Smithfield, Virginia

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Smithfield is a town in Isle of Wight County, in the South Hampton Roads subregion of the Hampton Roads region of Virginia in the United States. The population was 6,324 at the 2000 census.


History and industry

Smithfield, first colonized in 1634, is located on the Pagan River, not far from Jamestown. The Native Americans knew this area as Warascoyak, also spelled Warrosquoyacke, meaning “point of land.”

The town, established in 1752 by Arthur Smith IV as a seaport and incorporated in 1921, is most famous for the curing and production of the Smithfield ham. The Virginia General Assembly passed a statute defining Smithfield ham by law in 1926.

There were both Revolutionary and Civil War actions in and around the town mostly due to its proximity to the James River.

Smithfield is a river town, and its life and growth were dependent on the river until the fire of 1921 which destroyed its peanut warehouses and its growing peanut businesses. The peanut trade moved to the nearby railroad town of Suffolk.

Currently, Smithfield Foods, a Fortune 500 Company that owns Smithfield Packing Company and others, is the world’s largest pork processor and hog producer. The company, based in Smithfield, raises 12 million and processes 20 million hogs annually.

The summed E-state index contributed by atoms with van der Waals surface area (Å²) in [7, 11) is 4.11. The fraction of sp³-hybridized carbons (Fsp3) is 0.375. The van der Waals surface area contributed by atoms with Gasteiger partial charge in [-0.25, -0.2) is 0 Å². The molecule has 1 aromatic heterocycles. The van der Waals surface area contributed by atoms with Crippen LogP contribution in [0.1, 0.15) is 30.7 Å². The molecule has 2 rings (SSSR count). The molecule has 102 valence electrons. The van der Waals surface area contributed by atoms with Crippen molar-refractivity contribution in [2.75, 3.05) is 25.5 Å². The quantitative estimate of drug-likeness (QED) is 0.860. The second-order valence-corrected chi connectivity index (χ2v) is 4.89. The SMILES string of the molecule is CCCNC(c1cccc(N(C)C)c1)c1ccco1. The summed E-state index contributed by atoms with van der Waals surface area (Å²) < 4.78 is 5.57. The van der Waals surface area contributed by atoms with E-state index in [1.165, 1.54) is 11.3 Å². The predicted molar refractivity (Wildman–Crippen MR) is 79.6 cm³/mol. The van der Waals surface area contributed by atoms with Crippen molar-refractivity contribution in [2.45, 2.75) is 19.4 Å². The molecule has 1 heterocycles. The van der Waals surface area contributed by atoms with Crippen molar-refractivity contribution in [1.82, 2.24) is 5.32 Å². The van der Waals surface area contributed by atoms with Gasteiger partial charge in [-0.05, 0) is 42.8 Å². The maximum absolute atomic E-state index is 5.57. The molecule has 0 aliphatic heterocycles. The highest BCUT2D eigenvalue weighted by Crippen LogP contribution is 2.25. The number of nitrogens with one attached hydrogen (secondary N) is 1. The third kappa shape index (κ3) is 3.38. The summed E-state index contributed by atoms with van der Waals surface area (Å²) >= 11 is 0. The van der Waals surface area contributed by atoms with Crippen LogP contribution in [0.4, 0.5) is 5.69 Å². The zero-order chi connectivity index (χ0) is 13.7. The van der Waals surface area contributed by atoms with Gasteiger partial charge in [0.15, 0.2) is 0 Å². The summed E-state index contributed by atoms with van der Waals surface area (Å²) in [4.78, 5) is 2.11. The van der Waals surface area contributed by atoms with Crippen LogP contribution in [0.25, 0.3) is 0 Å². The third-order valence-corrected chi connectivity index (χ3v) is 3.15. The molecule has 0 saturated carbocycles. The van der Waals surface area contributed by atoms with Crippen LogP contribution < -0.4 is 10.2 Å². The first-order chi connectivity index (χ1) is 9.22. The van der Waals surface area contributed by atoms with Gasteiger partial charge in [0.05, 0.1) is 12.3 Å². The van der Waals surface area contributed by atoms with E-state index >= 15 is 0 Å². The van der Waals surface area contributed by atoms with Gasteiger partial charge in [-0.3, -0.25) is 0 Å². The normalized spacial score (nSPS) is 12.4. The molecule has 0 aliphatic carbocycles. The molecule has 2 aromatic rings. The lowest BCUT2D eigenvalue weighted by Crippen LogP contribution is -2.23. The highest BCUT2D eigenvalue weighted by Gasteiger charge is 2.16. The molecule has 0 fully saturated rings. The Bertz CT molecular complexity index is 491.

Smithfield's Historic District boasts over 70 buildings of exceptional architectural importance, including residences of the Colonial, Federal, and Victorian periods. Sites of historic interest in Smithfield include the 1750 Court House, the adjacent colonial tavern that is now the Smithfield Inn, the Isle of Wight Museum, the Schoolhouse Museum, and Windsor Castle Park. You may visit the Mansion on Main showplace home of a Victorian era "Virginian of Virginians," R.S. Thomas (1837-1915)-- restored by Sala Clark in the late 1990s -- whose 1889 "urban" Queen Ann style mansion changed the face of Smithfield (colonial and cottage), and whose efforts helped to save a nearby National Landmark, the 1632 St. Luke's Church. “Only a sketch, en silhouette, can we give of another devoted friend of this Society, Richard S. Thomas of Smithfield, whose most salient characteristic, if we may term it so, was his devotion to Virginia... Steeped in Colonial lore, a first-and student of Virginia records, he was an enthusiastic member of this Society, and published several valuable monographs, which brought him no small reputation among scholars... We, who knew him long and well, entertain no misgivings that we yield him the tribute that he himself would have most prized when we say simply that he lived and died “a Virginian of Virginians.” [“Proceedings of the Virginia Historical Society at its Annual Meeting held in the House of the Society on February 25, 1915,” Virginia Magazine of History and Biography, Vol. 23, xxxi – xxxiii]

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